HARRISBURG — Victims of predatory online payday loans may see some relief following a settlement with Think Finance, a national online payday lender, and an associated private equity firm. The companies allegedly engineered a $133 million illegal online payday loan scheme that targeted up to 80,000 Pennsylvania customers.
The settlement will void all remaining balances on the illegal loans. Pennsylvania is one of the leading creditors that negotiated this comprehensive settlement with Think Finance as part of its bankruptcy plan, which is pending approval before the Bankruptcy Court and subsequent approval by the U.S. Eastern District Court of Pennsylvania.
In late 2014, the Pennsylvania Office of Attorney General sued Think Finance, Inc. and Chicago-based private equity firm Victory Park Capital Advisors, LLC, and various affiliated entities. The suit alleged that between 2011-2014, three websites operated by Think Finance—Plain Green Loans, Great Plains Lending and Mobiloans—allowed borrowers to sign up for loans and lines of credit while charging effective interest rates as high as 448 percent.
Payday loans, which typically charge interest rates higher than 200 or 300 percent, are illegal in Pennsylvania.
The suit also alleged that the websites attempted to shield themselves from state and federal laws by operating under the guise of Native American tribes and the First Bank of Delaware, a federally chartered bank, with a loan product called “ThinkCash.”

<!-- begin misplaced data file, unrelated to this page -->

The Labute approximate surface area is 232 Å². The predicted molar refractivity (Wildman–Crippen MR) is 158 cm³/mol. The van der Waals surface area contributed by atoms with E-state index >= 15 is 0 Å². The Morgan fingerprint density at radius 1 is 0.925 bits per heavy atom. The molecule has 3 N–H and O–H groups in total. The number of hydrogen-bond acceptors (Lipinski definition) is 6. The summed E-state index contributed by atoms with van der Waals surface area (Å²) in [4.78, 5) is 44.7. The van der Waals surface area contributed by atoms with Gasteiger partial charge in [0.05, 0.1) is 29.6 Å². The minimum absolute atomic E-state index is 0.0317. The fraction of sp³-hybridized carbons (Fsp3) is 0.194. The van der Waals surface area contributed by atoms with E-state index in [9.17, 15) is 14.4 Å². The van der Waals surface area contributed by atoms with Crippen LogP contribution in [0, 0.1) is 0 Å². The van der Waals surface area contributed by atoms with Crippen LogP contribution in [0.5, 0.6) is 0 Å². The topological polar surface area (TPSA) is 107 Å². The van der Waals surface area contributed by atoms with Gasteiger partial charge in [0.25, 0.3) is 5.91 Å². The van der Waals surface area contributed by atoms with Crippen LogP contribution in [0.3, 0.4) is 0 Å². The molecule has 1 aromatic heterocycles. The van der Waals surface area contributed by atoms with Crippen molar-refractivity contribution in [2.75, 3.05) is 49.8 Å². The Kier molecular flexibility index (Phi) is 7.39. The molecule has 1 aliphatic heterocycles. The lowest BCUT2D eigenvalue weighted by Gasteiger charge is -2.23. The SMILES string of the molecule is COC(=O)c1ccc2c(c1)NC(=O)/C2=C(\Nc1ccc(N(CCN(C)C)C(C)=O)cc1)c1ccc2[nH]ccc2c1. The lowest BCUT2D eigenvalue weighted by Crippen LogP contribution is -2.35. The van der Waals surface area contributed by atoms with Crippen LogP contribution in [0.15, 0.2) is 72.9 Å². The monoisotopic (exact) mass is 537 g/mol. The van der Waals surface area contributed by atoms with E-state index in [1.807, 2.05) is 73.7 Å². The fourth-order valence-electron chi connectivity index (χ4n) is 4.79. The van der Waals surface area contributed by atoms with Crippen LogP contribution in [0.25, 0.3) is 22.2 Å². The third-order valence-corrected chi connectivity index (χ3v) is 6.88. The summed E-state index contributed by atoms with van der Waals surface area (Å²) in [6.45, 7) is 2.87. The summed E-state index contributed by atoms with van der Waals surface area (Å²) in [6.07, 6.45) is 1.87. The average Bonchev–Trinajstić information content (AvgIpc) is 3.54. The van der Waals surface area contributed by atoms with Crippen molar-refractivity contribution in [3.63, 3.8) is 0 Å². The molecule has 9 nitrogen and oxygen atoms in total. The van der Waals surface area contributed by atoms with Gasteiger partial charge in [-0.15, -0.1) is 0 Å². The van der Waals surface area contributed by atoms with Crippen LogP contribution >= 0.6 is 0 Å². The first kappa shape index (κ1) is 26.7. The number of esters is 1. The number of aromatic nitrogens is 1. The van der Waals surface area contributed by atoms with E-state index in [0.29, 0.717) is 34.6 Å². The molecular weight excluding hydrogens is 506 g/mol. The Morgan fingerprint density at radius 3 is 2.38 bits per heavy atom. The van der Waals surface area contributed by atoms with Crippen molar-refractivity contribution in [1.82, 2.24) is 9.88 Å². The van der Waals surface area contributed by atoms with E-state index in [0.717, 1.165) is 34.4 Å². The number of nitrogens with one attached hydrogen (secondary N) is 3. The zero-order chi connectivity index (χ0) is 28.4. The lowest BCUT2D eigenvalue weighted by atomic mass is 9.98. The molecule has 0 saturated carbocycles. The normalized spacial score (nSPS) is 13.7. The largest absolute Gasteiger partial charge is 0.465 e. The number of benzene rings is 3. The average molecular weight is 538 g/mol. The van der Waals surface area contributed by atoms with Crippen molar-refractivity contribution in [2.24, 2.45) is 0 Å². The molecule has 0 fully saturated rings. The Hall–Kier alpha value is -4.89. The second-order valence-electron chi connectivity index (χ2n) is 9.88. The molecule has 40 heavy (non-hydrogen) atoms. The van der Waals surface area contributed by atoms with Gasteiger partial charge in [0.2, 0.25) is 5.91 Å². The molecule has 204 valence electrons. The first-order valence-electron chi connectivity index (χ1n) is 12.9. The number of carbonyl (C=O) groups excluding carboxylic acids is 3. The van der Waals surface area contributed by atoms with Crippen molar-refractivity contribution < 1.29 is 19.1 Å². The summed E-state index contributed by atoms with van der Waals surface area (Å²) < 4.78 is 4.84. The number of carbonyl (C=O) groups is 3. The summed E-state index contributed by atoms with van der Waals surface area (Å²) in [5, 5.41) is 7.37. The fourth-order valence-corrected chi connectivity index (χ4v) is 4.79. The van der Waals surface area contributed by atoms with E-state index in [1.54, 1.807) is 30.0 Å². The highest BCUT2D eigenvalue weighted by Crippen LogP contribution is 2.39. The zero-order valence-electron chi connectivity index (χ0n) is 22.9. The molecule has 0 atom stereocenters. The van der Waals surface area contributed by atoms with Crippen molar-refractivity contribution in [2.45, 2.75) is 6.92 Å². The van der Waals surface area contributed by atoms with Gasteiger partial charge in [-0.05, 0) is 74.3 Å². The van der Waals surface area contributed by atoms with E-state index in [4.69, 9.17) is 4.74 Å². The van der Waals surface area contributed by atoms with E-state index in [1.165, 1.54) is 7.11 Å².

Attorney General Josh Shapiro alleged that these actions were in violation of several Pennsylvania laws, including the Pennsylvania Unfair Trade Practices and Consumer Protection Law, the Pennsylvania Corrupt Organizations Act, the Pennsylvania Fair Credit Extension Uniformity Act, and the federal Consumer Financial Protection Act of 2010. Victory Park Capital was sued under the Corrupt Organizations Act only.
“This is a model of how aggressive enforcement by one state can lend itself to nationwide relief for consumers,” said Attorney General Josh Shapiro. “The settlement will provide relief to approximately 80,000 Pennsylvanians who fell victim to the $133 million payday loan scheme engineered by Think Finance and its affiliates, as well as to consumers across the country who were also affected. Our Bureau of Consumer Protection will hold accountable anyone who tries to exploit Pennsylvania consumers by charging illegal interest rates.”
In addition to voiding all remaining balances on the illegal loans, the settlement will enable borrowers who repaid more than the loan principal and the lawful interest rate of 6 percent to share proportionately in a multi-million-dollar fund created by the settlement.
Consumers will receive a check in the mail and will not have to do anything to claim their refunds. The defendants will also request that the credit bureaus delete any credit reporting on the loans.
Consumers will receive notices if they are eligible for relief. Affected consumers can obtain more information about the settlement, including whether they qualify for relief, by visiting www.PAThinkFinanceSettlement.com or by calling 1-877-641-8838. Under the terms of the settlement, restitution checks will be mailed to consumers at the addresses on their loan agreements. Any borrowers who have moved since taking out these loans should notify the settlement administrator of their new address at the above telephone number.
The Pennsylvania lawsuit spurred private litigation in other states, and by the Consumer Financial Protection Bureau, and has precipitated the national settlement. Attorney General Shapiro will continue his litigation against Think Finance’s former CEO, Kenneth Rees, and its debt collection firm, National Credit Adjusters. A trial involving these defendants could take place as soon as next year.
Anyone who believes he or she has been a victim of a predatory loan or related debt collection practices can submit a complaint at attorneygeneral.gov/submit-a-complaint/ or contact the Bureau of Consumer Protection by calling 1-800-441-2555 or emailing email@example.com.